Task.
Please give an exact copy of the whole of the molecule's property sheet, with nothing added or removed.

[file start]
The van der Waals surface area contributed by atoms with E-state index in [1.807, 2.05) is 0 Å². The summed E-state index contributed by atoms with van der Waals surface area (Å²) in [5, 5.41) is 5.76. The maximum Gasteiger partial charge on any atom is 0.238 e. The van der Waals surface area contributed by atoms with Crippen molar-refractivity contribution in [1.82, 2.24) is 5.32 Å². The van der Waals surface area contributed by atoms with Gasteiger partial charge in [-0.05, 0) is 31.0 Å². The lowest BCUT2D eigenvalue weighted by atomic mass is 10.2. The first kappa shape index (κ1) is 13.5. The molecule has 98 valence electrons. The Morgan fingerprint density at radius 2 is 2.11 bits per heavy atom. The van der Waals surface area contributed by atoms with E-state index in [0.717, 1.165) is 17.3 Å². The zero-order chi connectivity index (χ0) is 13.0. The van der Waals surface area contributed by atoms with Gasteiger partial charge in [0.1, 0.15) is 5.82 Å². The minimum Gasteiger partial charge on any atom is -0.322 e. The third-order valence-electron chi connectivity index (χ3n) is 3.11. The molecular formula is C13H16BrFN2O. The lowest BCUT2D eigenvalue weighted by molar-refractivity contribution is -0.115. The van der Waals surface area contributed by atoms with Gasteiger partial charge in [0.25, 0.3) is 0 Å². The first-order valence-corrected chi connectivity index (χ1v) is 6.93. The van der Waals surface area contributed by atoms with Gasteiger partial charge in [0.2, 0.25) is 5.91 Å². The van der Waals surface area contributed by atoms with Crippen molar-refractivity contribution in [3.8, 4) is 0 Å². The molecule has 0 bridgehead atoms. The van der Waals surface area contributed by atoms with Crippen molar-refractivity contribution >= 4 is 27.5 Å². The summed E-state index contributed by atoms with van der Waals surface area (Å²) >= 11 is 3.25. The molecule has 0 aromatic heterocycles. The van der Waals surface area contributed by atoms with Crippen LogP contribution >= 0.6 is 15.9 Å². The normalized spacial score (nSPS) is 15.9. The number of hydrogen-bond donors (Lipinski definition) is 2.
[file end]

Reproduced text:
The van der Waals surface area contributed by atoms with E-state index in [1.807, 2.05) is 0 Å². The summed E-state index contributed by atoms with van der Waals surface area (Å²) in [5, 5.41) is 5.76. The maximum Gasteiger partial charge on any atom is 0.238 e. The van der Waals surface area contributed by atoms with Crippen molar-refractivity contribution in [1.82, 2.24) is 5.32 Å². The van der Waals surface area contributed by atoms with Gasteiger partial charge in [-0.05, 0) is 31.0 Å². The lowest BCUT2D eigenvalue weighted by atomic mass is 10.2. The first kappa shape index (κ1) is 13.5. The molecule has 98 valence electrons. The Morgan fingerprint density at radius 2 is 2.11 bits per heavy atom. The van der Waals surface area contributed by atoms with E-state index in [0.717, 1.165) is 17.3 Å². The zero-order chi connectivity index (χ0) is 13.0. The van der Waals surface area contributed by atoms with Gasteiger partial charge in [0.1, 0.15) is 5.82 Å². The minimum Gasteiger partial charge on any atom is -0.322 e. The third-order valence-electron chi connectivity index (χ3n) is 3.11. The molecular formula is C13H16BrFN2O. The lowest BCUT2D eigenvalue weighted by molar-refractivity contribution is -0.115. The van der Waals surface area contributed by atoms with Gasteiger partial charge in [0.25, 0.3) is 0 Å². The first-order valence-corrected chi connectivity index (χ1v) is 6.93. The van der Waals surface area contributed by atoms with Gasteiger partial charge in [0.2, 0.25) is 5.91 Å². The van der Waals surface area contributed by atoms with Crippen molar-refractivity contribution in [3.8, 4) is 0 Å². The molecule has 0 bridgehead atoms. The van der Waals surface area contributed by atoms with Crippen molar-refractivity contribution >= 4 is 27.5 Å². The summed E-state index contributed by atoms with van der Waals surface area (Å²) >= 11 is 3.25. The molecule has 0 aromatic heterocycles. The van der Waals surface area contributed by atoms with Crippen LogP contribution >= 0.6 is 15.9 Å². The normalized spacial score (nSPS) is 15.9. The number of hydrogen-bond donors (Lipinski definition) is 2.